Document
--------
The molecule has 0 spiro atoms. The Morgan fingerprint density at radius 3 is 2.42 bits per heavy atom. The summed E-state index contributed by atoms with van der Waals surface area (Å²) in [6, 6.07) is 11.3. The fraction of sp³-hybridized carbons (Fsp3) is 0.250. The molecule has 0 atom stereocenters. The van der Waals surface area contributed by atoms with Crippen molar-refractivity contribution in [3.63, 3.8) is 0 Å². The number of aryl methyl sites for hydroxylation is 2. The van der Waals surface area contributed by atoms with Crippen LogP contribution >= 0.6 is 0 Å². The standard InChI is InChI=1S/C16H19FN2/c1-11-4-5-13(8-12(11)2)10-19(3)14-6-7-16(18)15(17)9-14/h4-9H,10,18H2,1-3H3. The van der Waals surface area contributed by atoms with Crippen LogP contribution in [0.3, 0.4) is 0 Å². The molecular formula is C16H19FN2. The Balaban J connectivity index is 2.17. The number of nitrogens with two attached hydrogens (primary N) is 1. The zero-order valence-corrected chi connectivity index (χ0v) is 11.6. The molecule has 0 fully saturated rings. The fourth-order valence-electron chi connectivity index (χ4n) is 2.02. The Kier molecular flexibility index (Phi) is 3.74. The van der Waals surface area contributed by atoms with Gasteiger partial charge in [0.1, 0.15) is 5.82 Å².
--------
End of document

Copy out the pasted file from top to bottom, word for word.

The molecule has 0 spiro atoms. The Morgan fingerprint density at radius 3 is 2.42 bits per heavy atom. The summed E-state index contributed by atoms with van der Waals surface area (Å²) in [6, 6.07) is 11.3. The fraction of sp³-hybridized carbons (Fsp3) is 0.250. The molecule has 0 atom stereocenters. The van der Waals surface area contributed by atoms with Crippen molar-refractivity contribution in [3.63, 3.8) is 0 Å². The number of aryl methyl sites for hydroxylation is 2. The van der Waals surface area contributed by atoms with Crippen LogP contribution >= 0.6 is 0 Å². The standard InChI is InChI=1S/C16H19FN2/c1-11-4-5-13(8-12(11)2)10-19(3)14-6-7-16(18)15(17)9-14/h4-9H,10,18H2,1-3H3. The van der Waals surface area contributed by atoms with Crippen LogP contribution in [0.3, 0.4) is 0 Å². The molecular formula is C16H19FN2. The Balaban J connectivity index is 2.17. The number of nitrogens with two attached hydrogens (primary N) is 1. The zero-order valence-corrected chi connectivity index (χ0v) is 11.6. The molecule has 0 fully saturated rings. The fourth-order valence-electron chi connectivity index (χ4n) is 2.02. The Kier molecular flexibility index (Phi) is 3.74. The van der Waals surface area contributed by atoms with Gasteiger partial charge in [0.1, 0.15) is 5.82 Å².